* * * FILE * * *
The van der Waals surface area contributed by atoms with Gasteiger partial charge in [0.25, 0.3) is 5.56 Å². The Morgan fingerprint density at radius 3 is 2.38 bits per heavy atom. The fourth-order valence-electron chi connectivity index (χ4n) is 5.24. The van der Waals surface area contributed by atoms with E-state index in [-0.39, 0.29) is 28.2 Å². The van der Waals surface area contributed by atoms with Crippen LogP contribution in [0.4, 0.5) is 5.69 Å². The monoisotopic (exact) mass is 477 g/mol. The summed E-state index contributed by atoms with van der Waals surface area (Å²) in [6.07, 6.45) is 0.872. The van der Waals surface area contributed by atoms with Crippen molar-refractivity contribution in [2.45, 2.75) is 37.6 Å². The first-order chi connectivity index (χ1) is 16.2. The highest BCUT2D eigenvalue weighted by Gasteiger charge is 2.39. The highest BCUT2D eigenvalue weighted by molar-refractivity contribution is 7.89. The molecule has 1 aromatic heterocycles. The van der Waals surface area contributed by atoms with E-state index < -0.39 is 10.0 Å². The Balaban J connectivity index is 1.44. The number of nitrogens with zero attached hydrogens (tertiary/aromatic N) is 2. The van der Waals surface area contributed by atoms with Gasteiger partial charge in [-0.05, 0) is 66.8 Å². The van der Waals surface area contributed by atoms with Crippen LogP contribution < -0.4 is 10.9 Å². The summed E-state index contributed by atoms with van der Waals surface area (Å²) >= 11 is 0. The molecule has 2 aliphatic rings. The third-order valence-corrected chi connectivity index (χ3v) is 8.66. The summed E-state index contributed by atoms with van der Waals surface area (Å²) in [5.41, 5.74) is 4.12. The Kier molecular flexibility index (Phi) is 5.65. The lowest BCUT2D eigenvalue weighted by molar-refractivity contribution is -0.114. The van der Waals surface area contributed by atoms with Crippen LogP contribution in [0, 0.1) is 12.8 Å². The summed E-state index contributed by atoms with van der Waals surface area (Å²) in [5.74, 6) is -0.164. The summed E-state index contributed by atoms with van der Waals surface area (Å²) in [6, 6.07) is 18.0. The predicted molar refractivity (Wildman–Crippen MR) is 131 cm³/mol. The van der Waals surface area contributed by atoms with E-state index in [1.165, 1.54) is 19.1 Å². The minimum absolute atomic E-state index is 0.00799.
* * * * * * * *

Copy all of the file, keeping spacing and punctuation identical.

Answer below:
The van der Waals surface area contributed by atoms with Gasteiger partial charge in [0.25, 0.3) is 5.56 Å². The Morgan fingerprint density at radius 3 is 2.38 bits per heavy atom. The fourth-order valence-electron chi connectivity index (χ4n) is 5.24. The van der Waals surface area contributed by atoms with E-state index in [-0.39, 0.29) is 28.2 Å². The van der Waals surface area contributed by atoms with Crippen LogP contribution in [0.4, 0.5) is 5.69 Å². The monoisotopic (exact) mass is 477 g/mol. The summed E-state index contributed by atoms with van der Waals surface area (Å²) in [6.07, 6.45) is 0.872. The van der Waals surface area contributed by atoms with Crippen molar-refractivity contribution in [2.45, 2.75) is 37.6 Å². The first-order chi connectivity index (χ1) is 16.2. The highest BCUT2D eigenvalue weighted by Gasteiger charge is 2.39. The highest BCUT2D eigenvalue weighted by molar-refractivity contribution is 7.89. The molecule has 1 aromatic heterocycles. The van der Waals surface area contributed by atoms with E-state index < -0.39 is 10.0 Å². The Balaban J connectivity index is 1.44. The number of nitrogens with zero attached hydrogens (tertiary/aromatic N) is 2. The van der Waals surface area contributed by atoms with Gasteiger partial charge in [-0.05, 0) is 66.8 Å². The van der Waals surface area contributed by atoms with Crippen LogP contribution < -0.4 is 10.9 Å². The summed E-state index contributed by atoms with van der Waals surface area (Å²) >= 11 is 0. The molecule has 2 aliphatic rings. The third-order valence-corrected chi connectivity index (χ3v) is 8.66. The summed E-state index contributed by atoms with van der Waals surface area (Å²) in [5.41, 5.74) is 4.12. The Kier molecular flexibility index (Phi) is 5.65. The lowest BCUT2D eigenvalue weighted by molar-refractivity contribution is -0.114. The van der Waals surface area contributed by atoms with Crippen LogP contribution in [0, 0.1) is 12.8 Å². The summed E-state index contributed by atoms with van der Waals surface area (Å²) in [5.74, 6) is -0.164. The summed E-state index contributed by atoms with van der Waals surface area (Å²) in [6, 6.07) is 18.0. The predicted molar refractivity (Wildman–Crippen MR) is 131 cm³/mol. The van der Waals surface area contributed by atoms with E-state index in [1.165, 1.54) is 19.1 Å². The minimum absolute atomic E-state index is 0.00799.